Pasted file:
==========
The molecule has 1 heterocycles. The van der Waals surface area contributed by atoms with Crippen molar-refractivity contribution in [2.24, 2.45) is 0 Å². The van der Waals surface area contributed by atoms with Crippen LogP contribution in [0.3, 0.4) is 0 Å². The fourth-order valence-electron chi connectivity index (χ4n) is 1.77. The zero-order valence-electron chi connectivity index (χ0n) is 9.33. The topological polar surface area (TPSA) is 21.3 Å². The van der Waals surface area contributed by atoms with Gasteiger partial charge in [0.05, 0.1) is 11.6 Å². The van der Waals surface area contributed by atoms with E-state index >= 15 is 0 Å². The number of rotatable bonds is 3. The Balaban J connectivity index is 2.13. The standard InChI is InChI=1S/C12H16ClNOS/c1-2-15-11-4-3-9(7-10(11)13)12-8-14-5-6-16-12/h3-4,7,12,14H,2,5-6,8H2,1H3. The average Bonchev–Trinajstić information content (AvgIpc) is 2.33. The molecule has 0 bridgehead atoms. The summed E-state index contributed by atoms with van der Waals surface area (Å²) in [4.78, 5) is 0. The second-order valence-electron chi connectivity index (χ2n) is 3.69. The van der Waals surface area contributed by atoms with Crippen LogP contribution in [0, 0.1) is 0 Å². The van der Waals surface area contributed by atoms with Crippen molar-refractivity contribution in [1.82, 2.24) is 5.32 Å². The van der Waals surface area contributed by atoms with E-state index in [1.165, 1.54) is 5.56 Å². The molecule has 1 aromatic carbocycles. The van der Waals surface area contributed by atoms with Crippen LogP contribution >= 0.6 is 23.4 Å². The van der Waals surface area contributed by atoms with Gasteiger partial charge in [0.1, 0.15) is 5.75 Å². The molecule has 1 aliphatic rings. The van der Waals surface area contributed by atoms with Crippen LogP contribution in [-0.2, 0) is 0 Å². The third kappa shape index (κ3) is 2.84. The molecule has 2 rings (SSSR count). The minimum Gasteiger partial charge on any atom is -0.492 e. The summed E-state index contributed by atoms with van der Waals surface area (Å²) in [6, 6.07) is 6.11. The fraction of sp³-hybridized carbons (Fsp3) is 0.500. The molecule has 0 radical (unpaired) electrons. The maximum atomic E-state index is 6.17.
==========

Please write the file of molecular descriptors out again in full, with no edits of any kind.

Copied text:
The molecule has 1 heterocycles. The van der Waals surface area contributed by atoms with Crippen molar-refractivity contribution in [2.24, 2.45) is 0 Å². The van der Waals surface area contributed by atoms with Crippen LogP contribution in [0.3, 0.4) is 0 Å². The fourth-order valence-electron chi connectivity index (χ4n) is 1.77. The zero-order valence-electron chi connectivity index (χ0n) is 9.33. The topological polar surface area (TPSA) is 21.3 Å². The van der Waals surface area contributed by atoms with Gasteiger partial charge in [0.05, 0.1) is 11.6 Å². The van der Waals surface area contributed by atoms with E-state index >= 15 is 0 Å². The number of rotatable bonds is 3. The Balaban J connectivity index is 2.13. The standard InChI is InChI=1S/C12H16ClNOS/c1-2-15-11-4-3-9(7-10(11)13)12-8-14-5-6-16-12/h3-4,7,12,14H,2,5-6,8H2,1H3. The average Bonchev–Trinajstić information content (AvgIpc) is 2.33. The molecule has 0 bridgehead atoms. The summed E-state index contributed by atoms with van der Waals surface area (Å²) in [4.78, 5) is 0. The second-order valence-electron chi connectivity index (χ2n) is 3.69. The van der Waals surface area contributed by atoms with Crippen LogP contribution in [0, 0.1) is 0 Å². The van der Waals surface area contributed by atoms with Crippen molar-refractivity contribution in [1.82, 2.24) is 5.32 Å². The van der Waals surface area contributed by atoms with E-state index in [1.165, 1.54) is 5.56 Å². The molecule has 1 aromatic carbocycles. The van der Waals surface area contributed by atoms with Crippen LogP contribution >= 0.6 is 23.4 Å². The van der Waals surface area contributed by atoms with Gasteiger partial charge in [0.1, 0.15) is 5.75 Å². The molecule has 1 aliphatic rings. The van der Waals surface area contributed by atoms with Crippen LogP contribution in [-0.2, 0) is 0 Å². The third kappa shape index (κ3) is 2.84. The molecule has 2 rings (SSSR count). The minimum Gasteiger partial charge on any atom is -0.492 e. The summed E-state index contributed by atoms with van der Waals surface area (Å²) in [6, 6.07) is 6.11. The fraction of sp³-hybridized carbons (Fsp3) is 0.500. The molecule has 0 radical (unpaired) electrons. The maximum atomic E-state index is 6.17.